The internet can be safe and secure if used correctly – but there is a potential risk of picking up a ‘computer virus’ that can make your computer ‘sluggish’, damage your computer, or even steal personal information if you don’t follow these basic 10 guidelines.
1) Make sure anti-virus software is installed. Use anti-virus software (which is usually installed on all new computers). Try to run a scan once every couple of days on your own personal computer at home to check for any problems. You won’t need to do this on a public computer (for example, in a library).
2) Update regularly. Your anti-virus software will send you “pop-ups” that allow you to update your software and keep it as secure as possible. Ensure that these are from the same anti-virus software that is used on your computer.
3) Visiting websites. Stick to well-known and established websites (BBC, Amazon, government websites). Your virus software should warn about dangerous websites. For example, McAfee has a green tick next to safety-checked websites in Google.
4) Passwords for emails. Passwords should be difficult to guess. Try to include characters like ‘!’, ‘$’, ‘*’ or ‘%’ in the password. Personal info should NOT be included in your password.
5) Change your password regularly: It is a good idea to change your password every couple of months to be safe – although this isn’t vital to stay safe, it’s just advisable. Use different passwords on different sites.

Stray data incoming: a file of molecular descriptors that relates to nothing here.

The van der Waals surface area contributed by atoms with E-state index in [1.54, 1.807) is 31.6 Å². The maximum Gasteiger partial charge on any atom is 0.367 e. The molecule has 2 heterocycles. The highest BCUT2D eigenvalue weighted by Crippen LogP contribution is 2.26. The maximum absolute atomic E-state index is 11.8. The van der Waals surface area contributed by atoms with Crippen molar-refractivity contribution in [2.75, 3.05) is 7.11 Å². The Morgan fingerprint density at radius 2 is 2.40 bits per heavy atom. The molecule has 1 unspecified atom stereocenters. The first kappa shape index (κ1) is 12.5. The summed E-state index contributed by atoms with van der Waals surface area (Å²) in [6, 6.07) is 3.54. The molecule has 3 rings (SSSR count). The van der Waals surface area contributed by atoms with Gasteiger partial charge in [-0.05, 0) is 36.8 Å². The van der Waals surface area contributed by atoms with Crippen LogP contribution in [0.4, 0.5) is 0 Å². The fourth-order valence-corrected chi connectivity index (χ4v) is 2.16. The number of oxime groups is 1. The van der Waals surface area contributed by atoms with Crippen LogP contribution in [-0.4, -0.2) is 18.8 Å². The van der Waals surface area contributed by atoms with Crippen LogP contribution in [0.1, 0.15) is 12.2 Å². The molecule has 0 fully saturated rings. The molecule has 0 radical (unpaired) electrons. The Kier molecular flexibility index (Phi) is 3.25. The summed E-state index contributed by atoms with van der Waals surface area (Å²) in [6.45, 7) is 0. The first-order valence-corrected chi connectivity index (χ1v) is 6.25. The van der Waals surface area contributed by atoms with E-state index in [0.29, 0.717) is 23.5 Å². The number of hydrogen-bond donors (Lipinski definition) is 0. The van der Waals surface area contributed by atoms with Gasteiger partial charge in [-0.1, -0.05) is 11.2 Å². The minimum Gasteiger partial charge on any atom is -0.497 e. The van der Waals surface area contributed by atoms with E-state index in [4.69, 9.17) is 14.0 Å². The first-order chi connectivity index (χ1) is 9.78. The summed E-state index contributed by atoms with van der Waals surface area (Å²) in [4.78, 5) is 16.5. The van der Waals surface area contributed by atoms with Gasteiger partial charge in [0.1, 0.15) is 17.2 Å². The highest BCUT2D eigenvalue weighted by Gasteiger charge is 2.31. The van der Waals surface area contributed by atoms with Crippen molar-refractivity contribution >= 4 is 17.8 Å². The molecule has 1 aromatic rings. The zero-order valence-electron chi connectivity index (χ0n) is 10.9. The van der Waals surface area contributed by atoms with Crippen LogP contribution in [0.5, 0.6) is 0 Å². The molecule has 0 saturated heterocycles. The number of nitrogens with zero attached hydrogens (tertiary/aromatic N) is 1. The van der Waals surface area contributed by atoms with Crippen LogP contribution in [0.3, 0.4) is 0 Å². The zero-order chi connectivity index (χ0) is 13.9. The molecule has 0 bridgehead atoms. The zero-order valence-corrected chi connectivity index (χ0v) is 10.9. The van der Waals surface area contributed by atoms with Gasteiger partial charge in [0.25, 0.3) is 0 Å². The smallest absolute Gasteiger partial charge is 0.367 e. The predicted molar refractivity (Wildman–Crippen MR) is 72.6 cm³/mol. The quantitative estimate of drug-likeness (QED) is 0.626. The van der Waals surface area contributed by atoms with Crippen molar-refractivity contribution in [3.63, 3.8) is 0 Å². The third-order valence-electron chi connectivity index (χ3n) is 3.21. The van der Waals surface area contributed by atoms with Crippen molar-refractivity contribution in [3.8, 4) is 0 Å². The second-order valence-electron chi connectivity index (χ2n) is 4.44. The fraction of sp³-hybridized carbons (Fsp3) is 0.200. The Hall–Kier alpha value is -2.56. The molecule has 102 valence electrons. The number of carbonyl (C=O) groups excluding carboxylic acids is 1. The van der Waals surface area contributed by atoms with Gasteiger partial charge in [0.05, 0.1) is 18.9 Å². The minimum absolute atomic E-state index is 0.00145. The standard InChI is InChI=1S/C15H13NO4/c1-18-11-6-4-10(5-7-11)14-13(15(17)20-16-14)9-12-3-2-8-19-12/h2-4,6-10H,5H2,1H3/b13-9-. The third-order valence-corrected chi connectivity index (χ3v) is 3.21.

6) Email. Do not click on links in emails from people that you do not know. Ignore and delete emails that request your financial information.
7) Spam emails. When you sign up to services online your personal information may be used by others to send you emails you don’t want. Don’t give banking details or usernames to anyone via email. You may even receive emails claiming to be from your bank, but again do not give your details.
8) Buying online. If you do use the internet to buy items, then make sure the website’s payment section has a ‘https’ web address. This shows that it is a secure payment system.
9) Backup Regularly. Backup Regularly. You may want to keep important documents saved onto a USB stick to ensure your work is safe if your computer (in a worst case scenario) becomes infected. USB sticks can also become infected, but should not cause a problem as long as you keep your virus-scan up to date.